Hoover Dam Sign at Border - Travellistic

Another cool thing about this trip is that I was able to hike out near Cima Dome, so California is now added to the growing list of states I’ve hiked in (I’m aiming for all 50). I saw deer, some little squirrels and a huge colony of ants. No Ant Man though, gotta wait for the movie. The Mojave National Preserve is home to the largest forest of Joshua Trees.

Joshua Trees Mojave National Preserve

One thing that I really liked about being out in the Mojave was how quiet it was. Other than my breathing and a light breeze, it was dead silent. Very relaxing.

Mojave National Preserve

Walking Badwater Basin in Death Valley National Park

Bad Water Basin salt water sunset The main picture here is the setting sun at Badwater Basin, the lowest point in the Western Hemisphere at 282 feet below sea level.

I kept thinking what a strangely beautiful place it was out there. Everyone wants to know how hot it was. Make no mistake, it felt like an oven and the boisterous wind only served to dry us to the bone. For the area though, it actually wasn’t too hot. When I checked, it was right around 102 degrees, the same as what we had been getting in Las Vegas.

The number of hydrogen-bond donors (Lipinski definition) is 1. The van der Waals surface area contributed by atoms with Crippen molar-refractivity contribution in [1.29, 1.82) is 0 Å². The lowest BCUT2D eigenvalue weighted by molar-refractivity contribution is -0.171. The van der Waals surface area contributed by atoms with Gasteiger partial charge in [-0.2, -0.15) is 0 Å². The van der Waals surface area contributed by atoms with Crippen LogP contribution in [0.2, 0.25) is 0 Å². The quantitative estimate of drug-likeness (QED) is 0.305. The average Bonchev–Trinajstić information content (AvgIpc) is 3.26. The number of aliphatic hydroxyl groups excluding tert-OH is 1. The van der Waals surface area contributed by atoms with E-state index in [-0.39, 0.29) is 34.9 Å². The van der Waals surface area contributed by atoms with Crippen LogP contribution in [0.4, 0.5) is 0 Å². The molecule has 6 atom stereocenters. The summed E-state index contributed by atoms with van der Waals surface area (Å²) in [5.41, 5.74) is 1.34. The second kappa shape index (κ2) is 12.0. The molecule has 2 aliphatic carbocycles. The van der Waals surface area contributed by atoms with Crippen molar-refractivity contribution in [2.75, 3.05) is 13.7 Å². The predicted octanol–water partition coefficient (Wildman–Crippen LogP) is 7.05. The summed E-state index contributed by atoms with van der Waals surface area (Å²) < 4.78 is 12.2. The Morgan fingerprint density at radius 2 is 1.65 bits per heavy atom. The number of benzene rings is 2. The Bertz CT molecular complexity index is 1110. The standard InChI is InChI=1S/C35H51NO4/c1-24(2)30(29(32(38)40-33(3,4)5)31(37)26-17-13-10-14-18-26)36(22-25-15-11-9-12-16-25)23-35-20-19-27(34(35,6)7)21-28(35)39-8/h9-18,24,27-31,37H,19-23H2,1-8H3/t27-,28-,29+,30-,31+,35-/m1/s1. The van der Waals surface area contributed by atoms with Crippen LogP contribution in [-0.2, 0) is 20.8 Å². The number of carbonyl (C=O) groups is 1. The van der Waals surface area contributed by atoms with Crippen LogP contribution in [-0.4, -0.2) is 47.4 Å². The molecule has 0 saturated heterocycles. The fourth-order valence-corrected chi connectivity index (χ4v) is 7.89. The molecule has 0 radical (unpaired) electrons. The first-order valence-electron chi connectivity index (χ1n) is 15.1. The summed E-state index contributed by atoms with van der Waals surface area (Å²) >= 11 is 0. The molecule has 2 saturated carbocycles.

Other than a wide, smooth path created by people walking, the basin wasn’t the flat, tile-shaped blocks of salt and earth that I expected. In many places, the ground was all rough and broken up. However, it is quite possible I was simply in the wrong area for those pristine shots of the honeycomb-shaped flats.

Hills Surrounding Badwater Basin

After walking out on the flats, my friends and I decided we should head to the sand dunes. According to the National Park Service brochure, the dunes could reach as high as 120 feet. When we arrived the sun had already set. We walked the dunes barefoot, enjoying the warm sand and the expansive view of the stars. But we never found any big dunes and lacking flashlights we didn’t venture too far out.